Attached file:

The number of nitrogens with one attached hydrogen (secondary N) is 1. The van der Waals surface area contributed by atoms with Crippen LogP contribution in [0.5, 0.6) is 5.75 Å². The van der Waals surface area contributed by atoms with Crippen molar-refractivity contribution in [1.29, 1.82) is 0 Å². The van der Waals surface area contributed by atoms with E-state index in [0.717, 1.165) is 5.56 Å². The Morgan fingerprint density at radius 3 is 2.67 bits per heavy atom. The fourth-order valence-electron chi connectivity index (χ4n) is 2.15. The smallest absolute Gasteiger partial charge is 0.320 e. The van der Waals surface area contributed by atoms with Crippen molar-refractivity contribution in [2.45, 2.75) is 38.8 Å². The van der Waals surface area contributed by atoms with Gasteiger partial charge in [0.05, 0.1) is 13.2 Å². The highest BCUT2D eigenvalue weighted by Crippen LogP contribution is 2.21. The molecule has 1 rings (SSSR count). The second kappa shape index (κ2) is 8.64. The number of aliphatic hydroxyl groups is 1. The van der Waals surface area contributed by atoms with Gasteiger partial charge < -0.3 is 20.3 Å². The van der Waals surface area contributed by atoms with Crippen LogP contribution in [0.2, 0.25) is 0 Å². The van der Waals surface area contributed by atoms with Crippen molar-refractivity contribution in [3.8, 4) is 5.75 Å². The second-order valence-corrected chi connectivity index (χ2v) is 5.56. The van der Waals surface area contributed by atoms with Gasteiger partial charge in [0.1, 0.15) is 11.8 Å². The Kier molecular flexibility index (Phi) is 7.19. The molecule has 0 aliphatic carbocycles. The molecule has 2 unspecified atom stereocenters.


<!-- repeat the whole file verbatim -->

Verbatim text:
The number of nitrogens with one attached hydrogen (secondary N) is 1. The van der Waals surface area contributed by atoms with Crippen LogP contribution in [0.5, 0.6) is 5.75 Å². The van der Waals surface area contributed by atoms with Crippen molar-refractivity contribution in [1.29, 1.82) is 0 Å². The van der Waals surface area contributed by atoms with E-state index in [0.717, 1.165) is 5.56 Å². The Morgan fingerprint density at radius 3 is 2.67 bits per heavy atom. The fourth-order valence-electron chi connectivity index (χ4n) is 2.15. The smallest absolute Gasteiger partial charge is 0.320 e. The van der Waals surface area contributed by atoms with Crippen molar-refractivity contribution in [2.45, 2.75) is 38.8 Å². The van der Waals surface area contributed by atoms with Gasteiger partial charge in [0.05, 0.1) is 13.2 Å². The highest BCUT2D eigenvalue weighted by Crippen LogP contribution is 2.21. The molecule has 1 rings (SSSR count). The second kappa shape index (κ2) is 8.64. The number of aliphatic hydroxyl groups is 1. The van der Waals surface area contributed by atoms with Gasteiger partial charge < -0.3 is 20.3 Å². The van der Waals surface area contributed by atoms with Crippen LogP contribution in [0.2, 0.25) is 0 Å². The van der Waals surface area contributed by atoms with Crippen molar-refractivity contribution in [3.8, 4) is 5.75 Å². The second-order valence-corrected chi connectivity index (χ2v) is 5.56. The van der Waals surface area contributed by atoms with Gasteiger partial charge in [0.1, 0.15) is 11.8 Å². The Kier molecular flexibility index (Phi) is 7.19. The molecule has 0 aliphatic carbocycles. The molecule has 2 unspecified atom stereocenters.